A Review of Today’s Learning Landscape: Understanding the Next Generation of Pediatric Clinicians
With cultural, technological and generational shifts affecting pediatric health care education, clinicians' and employers' needs are changing. Staff from Pediatric Learning Solutions (PLS) researched the integration of technology into learning and tactics to promote critical thinking and learning retention. This began with attending webinars, industry conferences and conducting a literature review of resources including:
- "Nurse as Educator: Principles of Teaching and Learning for Nursing Practice 5th Edition" by Susan B. Bastable.
- "The Future of Nursing 2020-2030: Charting a Path to Achieve Health Equity, a Consensus Study Report."
- Additional books and journal articles linked throughout this article.
After initial research, the PLS team led focus groups with educators from 16 children's hospitals in June of 2022. Discussions included the challenges and opportunities they are facing in educating their staff, changes in the learning landscape, and potential solutions going forward. This article explores the key themes from this combined research effort.
A changing dynamic
Nursing schools have always focused education heavily on the adult patient population, as they are the majority of the patients in the health care system. In recent years, the National Council Licensure Examination (NCLEX) has also shifted to focusing on lifespan diseases with no dedicated section on children. This has left new graduate nurses entering pediatric care settings underprepared, and it leaves their employers with the responsibility of training staff to care for their young patients competently and confidently.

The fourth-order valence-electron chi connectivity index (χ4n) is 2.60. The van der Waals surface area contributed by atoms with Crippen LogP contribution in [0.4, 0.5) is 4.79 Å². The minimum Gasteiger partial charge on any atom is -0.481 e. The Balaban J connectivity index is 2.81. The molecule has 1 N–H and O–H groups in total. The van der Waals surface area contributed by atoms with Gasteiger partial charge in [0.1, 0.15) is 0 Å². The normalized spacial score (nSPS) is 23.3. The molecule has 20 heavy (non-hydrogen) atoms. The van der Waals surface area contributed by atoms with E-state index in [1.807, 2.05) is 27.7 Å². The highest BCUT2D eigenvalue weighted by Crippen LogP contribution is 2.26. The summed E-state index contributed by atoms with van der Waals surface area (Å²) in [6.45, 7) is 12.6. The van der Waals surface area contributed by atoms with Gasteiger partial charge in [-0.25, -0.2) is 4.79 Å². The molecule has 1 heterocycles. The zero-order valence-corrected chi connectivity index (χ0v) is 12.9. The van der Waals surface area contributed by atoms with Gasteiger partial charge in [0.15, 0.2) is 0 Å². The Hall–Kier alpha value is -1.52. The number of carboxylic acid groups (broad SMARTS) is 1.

The pediatric health care knowledge gap is also heightened by a shift to preventive care across the health care setting, meaning hospitalized patients are higher acuity and with more complex conditions than in the past. These patients require a higher level of communication, teamwork and knowledge from the clinicians caring for them.
By 2026, the Bureau of Labor Statistics predicts a shortage of over 1 million nurses in the United States. This shortage will likely lead to hiring more international staff and a sense of urgency to get new nurses to the bedside. An increasingly internationally diverse staff can result in challenges from communication barriers, differences in care standards between countries, and more.